On the personal usage side, we now have a healthy competition of file hosting services such as DropBox, Microsoft Skydrive, Google Drive, Apple’s iCloud just to name the best known ones, that range from free hosting to large storage solutions. These type of services may include client software to install on your computer that will help synchronize the data with various computers, and make it easy to access data on the go using mobile applications. This is a great alternative to “transporting” all data manually using a USB drive, but at the same time also means that you are trusting some external company with your data. This is an option I really like to use when I need to quickly work on some data from different locations, and for example this blog entry was written directly in Google Docs using their storage solution. One interesting project I should mention is an open source one: Syncany. This is an open source client that you can install locally on your computer and that will sync against many file hosting services (Google, Amazon S3, FTP, IMAP, Box.net, WebDAV), encrypting the files to make sure that they are secure even if the remote server suffers from some security problem. It is a student project still under development, but it is worth watching and it should be available once released for Linux, Windows and Mac.
On a more corporate side, file hosting services may of course also satisfy some basic usage patterns, but they might also be unacceptable because of the implied trust issues, or more commonly the confidentiality issues such as keeping customer contact information and employee lists private. Again in the alternatives there are a lot of solutions to choose from, ranging from the very simple to the powerful. One of the most common ones still out there is simply a shared network storage, basically a disk drive that everyone can access. There may or may not be security configured, but they will not be any additional functionality such as searching, which is usually the first requirement that arises quickly. Open source projects are again very interesting to look at since they allow to setup and customize solutions to fit various needs. An interesting basic project is SparkleShare which is basically just a desktop client that syncs to a Git repository, offering the possibility to version your data files out of the box.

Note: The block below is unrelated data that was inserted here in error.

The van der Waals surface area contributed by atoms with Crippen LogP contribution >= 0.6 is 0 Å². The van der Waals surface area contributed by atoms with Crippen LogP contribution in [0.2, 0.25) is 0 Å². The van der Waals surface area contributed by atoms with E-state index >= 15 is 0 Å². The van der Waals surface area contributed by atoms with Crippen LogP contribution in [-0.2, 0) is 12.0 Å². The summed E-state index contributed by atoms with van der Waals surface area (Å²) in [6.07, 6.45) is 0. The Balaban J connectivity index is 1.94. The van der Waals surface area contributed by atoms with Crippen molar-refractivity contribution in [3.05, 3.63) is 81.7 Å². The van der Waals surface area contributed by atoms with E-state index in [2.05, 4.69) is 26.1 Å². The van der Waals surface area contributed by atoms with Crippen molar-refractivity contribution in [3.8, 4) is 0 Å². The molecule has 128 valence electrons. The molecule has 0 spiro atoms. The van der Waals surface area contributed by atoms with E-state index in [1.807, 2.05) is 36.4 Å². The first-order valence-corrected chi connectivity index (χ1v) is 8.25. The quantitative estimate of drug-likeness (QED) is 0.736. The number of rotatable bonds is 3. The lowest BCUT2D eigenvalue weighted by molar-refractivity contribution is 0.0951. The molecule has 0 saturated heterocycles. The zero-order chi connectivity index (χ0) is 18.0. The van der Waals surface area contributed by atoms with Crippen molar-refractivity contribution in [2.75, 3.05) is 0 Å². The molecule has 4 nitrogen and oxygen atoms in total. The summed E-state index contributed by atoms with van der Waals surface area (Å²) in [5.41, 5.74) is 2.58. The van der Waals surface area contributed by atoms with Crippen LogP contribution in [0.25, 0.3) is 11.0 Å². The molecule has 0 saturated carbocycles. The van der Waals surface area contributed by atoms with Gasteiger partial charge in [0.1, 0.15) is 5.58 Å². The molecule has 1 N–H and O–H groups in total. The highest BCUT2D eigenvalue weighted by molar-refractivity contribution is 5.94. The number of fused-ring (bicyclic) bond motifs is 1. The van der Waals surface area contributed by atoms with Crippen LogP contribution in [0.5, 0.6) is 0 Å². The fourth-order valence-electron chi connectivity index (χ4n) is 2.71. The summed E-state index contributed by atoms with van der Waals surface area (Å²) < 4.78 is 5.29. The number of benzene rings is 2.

On the other side of the spectrum, full-blown alternatives to SharePoint are of course products such as Alfresco or Nuxeo. These include functionality that is close to SharePoint and in some cases even more powerful. They are also open source and quite well known and accepted, and make for serious corporate alternatives. Huddle is also an alternative, it is not an Open Source project but it is fully accessible in the cloud, so it helps reduce the burden on IT. The three mentioned products have the same objectives as SharePoint, mainly sharing and managing documents but they are not strong contenders in building corporate web sites - then again that is not their primary objective. They do instead integrate well with desktops, and can handle advanced usages such as government data management requirements.
Some customers might actually be using a web content management (WCM) solution already, and might not know that most of these have file hosting and sharing built-in. Sometimes an acceptable solution is to simply expose this functionality and use it, or ask an integrator to build a custom user interface to fit some basic needs. This might prove a valid solution for file sharing and document management knowing that any good WCM provides version control, versioning, advanced rights management, indexing, searching and sometimes even retention policies built in their core. And of course to create web sites, WCMs are a much better fit than SharePoint.
Now that I’ve plugged pretty much the entire industry apart from my company, I can mention the fact that we actually use our own WCM to share files with the public or internally and we are very focused on some of the issues I have discussed in this post, so stay tuned to our website if you’re interested in learning more.
And you ? Do you need SharePoint ? What do you really use day-to-day ? Feel free to share your experience and comments below.
Author : Serge Huber
Serge Huber is co-founder and CTO of Jahia. He is a member of the Apache Software Foundation and Chair of the Apache Unomi project management committee as well as a co-chair of the OASIS Customer Data Platform Specification.